• Y02A50/00TECHNOLOGIES FOR ADAPTATION TO CLIMATE CHANGE in human health protection, e.g. against extreme weather
    • Y02A50/20Air quality improvement or preservation, e.g. vehicle emission control or emission reduction by using catalytic converters

Abstract

There are provided a process and apparatus for biologically treating an exhaust containing nitrides without requiring a large amount of water by treating a circulating water containing ammonia in the treating system, preferably by which clogging of the packed layers can be prevented.
The first embodiment of the present invention relates to a process for treating an exhaust gas containing nitride by passing it through a microbial carrier packed layer while cyclically spraying circulating water thereon, which comprises nitrating the circulating water containing ammonia formed therein, reducing the nitrated water to effect denitrification, and cyclically using the resulting water as the circulating water. The process of the second embodiment of the present invention comprises dividing the microbial carrier packed layer into a former stage and a latter stage, carrying out the spray treatment of the former stage with a circulating water having a weak alkalinity of pH (8) to (9), mixing the circulating water withdrawn from the former stage with that from the later stage to form a circulating water having a pH of (6.0) to (8.0), and carrying out the denitrification treatment with the obtained circulating water.

Description

    BACKGROUND OF THE INVENTION
  • The present invention relates to the treatment of exhaust gases and in particular, it relates to a process and apparatus for treating an exhaust gas containing volatile organic compounds (VOC's) or malodorous substances such as ammonia by passing it through a microbial carrier packed layer. [0001]
  • Heretofore, the biological treatment of exhaust gases containing VOC's generated in chemical plants and the like and those containing ammonia generated in facilities for treating raw sewage, plants for composting sludge and the like is a known method. In such a treatment process, the most serious trouble in the operational control of equipment which is highly possibly caused is clogging of the packed layer. This clogging is easy to occur at the part around the inflow opening of an exhaust gas where the concentration of the VOC's is highest. Further, when the exhaust gas containing nitrides having nitrogen in the molecule such as acrylonitrile, dimethylformaldehyde, ammonia are treated, ammonia accumulates in the equipment, particularly in the circulating water to be used for spraying in the course of treatment. Ammonia not only raises the pH and lowers the capacity of treatment but also causes a malodor by itself. Further, ammonia is oxidized mainly to nitric acid depending on the condition and also, this nitric acid lowers the pH to reduce the capacity of treatment. Therefore, this nitrogen component has to be removed out of the system. The nitrogen component can be removed by replacing the circulating water, but it will cause the use of a large amount of water and the treatment of waste water. [0002]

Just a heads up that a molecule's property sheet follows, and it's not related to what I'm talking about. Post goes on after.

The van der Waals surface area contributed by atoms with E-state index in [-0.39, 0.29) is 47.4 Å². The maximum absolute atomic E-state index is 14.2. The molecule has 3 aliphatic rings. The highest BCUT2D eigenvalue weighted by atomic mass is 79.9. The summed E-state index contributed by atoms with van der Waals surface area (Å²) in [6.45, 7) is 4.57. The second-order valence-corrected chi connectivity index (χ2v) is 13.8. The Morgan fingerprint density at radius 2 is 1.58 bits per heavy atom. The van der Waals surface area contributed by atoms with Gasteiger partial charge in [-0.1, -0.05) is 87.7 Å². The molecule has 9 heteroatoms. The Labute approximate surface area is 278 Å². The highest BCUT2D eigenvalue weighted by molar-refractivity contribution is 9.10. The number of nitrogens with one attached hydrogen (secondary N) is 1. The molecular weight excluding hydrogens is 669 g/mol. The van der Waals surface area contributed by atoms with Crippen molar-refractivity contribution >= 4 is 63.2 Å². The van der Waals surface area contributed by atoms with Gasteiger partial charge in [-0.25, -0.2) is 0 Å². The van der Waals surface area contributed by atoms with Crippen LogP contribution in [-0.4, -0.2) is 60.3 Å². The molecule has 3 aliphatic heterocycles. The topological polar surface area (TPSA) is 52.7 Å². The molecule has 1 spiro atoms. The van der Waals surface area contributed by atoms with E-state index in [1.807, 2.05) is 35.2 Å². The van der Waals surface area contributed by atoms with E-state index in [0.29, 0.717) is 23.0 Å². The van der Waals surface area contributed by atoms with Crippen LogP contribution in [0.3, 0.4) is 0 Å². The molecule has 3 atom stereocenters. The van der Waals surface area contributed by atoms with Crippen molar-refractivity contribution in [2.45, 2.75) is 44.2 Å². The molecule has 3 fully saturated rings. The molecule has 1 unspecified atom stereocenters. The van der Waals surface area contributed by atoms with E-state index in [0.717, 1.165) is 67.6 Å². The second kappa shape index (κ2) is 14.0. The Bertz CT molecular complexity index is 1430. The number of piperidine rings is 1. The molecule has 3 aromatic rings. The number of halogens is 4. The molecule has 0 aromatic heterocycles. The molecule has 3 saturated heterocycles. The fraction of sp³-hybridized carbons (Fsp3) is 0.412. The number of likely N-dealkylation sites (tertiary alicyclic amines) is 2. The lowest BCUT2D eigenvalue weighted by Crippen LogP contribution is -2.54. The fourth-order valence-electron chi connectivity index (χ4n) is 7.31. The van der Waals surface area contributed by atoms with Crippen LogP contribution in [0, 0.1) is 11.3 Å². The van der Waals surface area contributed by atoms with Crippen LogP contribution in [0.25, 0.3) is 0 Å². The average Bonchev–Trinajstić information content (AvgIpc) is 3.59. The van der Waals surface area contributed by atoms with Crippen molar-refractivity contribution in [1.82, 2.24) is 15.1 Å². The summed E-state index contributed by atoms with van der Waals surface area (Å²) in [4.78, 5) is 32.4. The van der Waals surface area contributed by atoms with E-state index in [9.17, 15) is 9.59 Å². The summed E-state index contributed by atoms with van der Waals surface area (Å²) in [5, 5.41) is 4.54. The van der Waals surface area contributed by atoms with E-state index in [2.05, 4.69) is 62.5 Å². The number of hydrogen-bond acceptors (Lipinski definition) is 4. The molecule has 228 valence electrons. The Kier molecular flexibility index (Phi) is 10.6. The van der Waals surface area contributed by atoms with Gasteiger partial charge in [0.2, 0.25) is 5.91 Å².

• In view of the above described prior art, the present invention has an object to provide a process and an apparatus for biologically treating an exhaust gas containing nitrides which treat a circulating water containing ammonia within the treating system and do not require a large amount of water. [0003]
  • SUMMARY OF THE INVENTION
  • In order to fulfil the above described object, one embodiment of the present invention relates to a process for treating an exhaust gas containing nitrides by passing it through a microbial carrier packed layer while cyclically spraying water thereon, which comprises nitrating a circulating water containing ammonia, reducing the nitrated water to effect denitrification, and cyclically using the resulting water as a circulating water.[0004]
  • BRIEF DESCRIPTION OF THE DRAWINGS
  • FIG. 1 is a flow constructional view showing one example of carrying out the process for treating an exhaust according to the first embodiment of the present invention. [0005]
  • FIG. 2 is a flow constructional view showing one example of an apparatus for carrying out the treating process according to the second embodiment of the present invention. [0006]
  • FIG. 3 is an explanatory view of showing one example of the pH and the amount of the circulating water in carrying out the treating process according to the second embodiment of the present invention.[0007]
  • In these drawings, the numerals has the following meaning. [0008]
  • In FIG. 1, [0009] 1:exhaust gas; 2:packed layer; 3:treated gas; 4:first exhaust gas treating tower; 5:second exhaust gas treating tower; 6:denitrification tank; 7:pH adjusting tank; 8:sludge settling tank; 9:circulating water tank; 10:supplemented water; 11:waste water; 12:pH sensor; 13:sodium hydroxide aqueous solution or hydrochloric acid aqueous solution; 14:methanol aqueous solution; 15:line; 16:line; 17:line; 18:line; 20:line; 21:line.